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FV where interest rate is calculated daily but compounds monthly, and r can change daily

  1. #1
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    FV where interest rate is calculated daily but compounds monthly, and r can change daily

    Hi all

    I'm struggling to find a quick way to calculate the FV of a deposit where interest is calculated daily but compounded monthly, with the complication that the interest rate can change at any arbitrary day, and the deposit is not necessarily made on the first day of the month. I currently make use of amortization tables but need to streamline the process due to the volumes. I am attaching a simplified example of my problem. Is there a way to do this with formalae in Excel?

    - hoping someone can point me in the right direction!

    Attached Files Attached Files

  2. #2
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    Re: FV where interest rate is calculated daily but compounds monthly, and r can change dai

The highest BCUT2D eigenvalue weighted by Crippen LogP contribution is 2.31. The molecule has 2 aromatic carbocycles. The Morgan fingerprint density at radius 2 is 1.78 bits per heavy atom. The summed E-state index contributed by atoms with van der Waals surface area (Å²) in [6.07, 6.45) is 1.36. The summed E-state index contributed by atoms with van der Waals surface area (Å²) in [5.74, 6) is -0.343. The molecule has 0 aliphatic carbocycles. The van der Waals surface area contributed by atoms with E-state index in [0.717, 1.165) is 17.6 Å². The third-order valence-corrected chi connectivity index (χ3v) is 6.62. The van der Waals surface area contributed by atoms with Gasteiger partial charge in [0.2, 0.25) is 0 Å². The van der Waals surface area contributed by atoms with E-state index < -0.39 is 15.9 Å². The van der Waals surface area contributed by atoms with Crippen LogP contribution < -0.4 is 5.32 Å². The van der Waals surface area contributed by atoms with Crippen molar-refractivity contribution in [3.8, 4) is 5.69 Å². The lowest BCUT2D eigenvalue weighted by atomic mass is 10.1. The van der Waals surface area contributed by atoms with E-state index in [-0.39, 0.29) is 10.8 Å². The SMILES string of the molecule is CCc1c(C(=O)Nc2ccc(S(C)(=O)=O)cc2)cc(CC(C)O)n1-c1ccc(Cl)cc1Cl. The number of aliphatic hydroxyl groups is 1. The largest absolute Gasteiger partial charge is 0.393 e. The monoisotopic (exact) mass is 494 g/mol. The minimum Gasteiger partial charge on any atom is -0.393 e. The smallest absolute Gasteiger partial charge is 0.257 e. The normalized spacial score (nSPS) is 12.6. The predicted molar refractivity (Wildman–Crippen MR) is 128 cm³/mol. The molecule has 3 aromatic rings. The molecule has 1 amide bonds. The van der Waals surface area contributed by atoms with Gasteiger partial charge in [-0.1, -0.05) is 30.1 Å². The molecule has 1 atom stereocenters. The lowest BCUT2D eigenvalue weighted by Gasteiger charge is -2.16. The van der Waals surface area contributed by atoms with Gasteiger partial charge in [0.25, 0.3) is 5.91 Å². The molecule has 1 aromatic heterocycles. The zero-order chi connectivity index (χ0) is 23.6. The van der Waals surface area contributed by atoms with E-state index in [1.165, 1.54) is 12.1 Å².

Short but useless answer -- yes, there is a way to do this with formulae in Excel.

    Obviously, the built in FV() and similar functions are built to assume evenly spaced payment periods and a constant interest rate. Something like the XNPV() function does not need evenly spaced periods, but it does assume a fixed interest rate.

    I firmly believe that I must first understand the math/logic behind a problem before I can program the solution into Excel. So I put something like "future value with variable interest rate" into my favorite search engine and got nothing that helped me (a non-financial person) understand how one should calculate future value when the interest rate varies. I'm afraid I cannot help you at this point.

    In order to help you help us get you a solution, I recommend a couple of things. One, make it clear whether this is specifically an Excel question (I know how to calculate this future value outside of Excel, but am having trouble moving the calculation into Excel) or a broader business math question (I don't know how anyone using any programming language or even paper, pencil, and hand calculator performs this calculation). If it is the latter, then you will need to wait until someone comes along who really knows business math who can explain this calculation to you. If it is the former, then help us non-business-math people understand the sequence of calculations that goes into this, and we'll help you put it into Excel.
    Quote Originally Posted by shg
    Mathematics is the native language of the natural world. Just trying to become literate.

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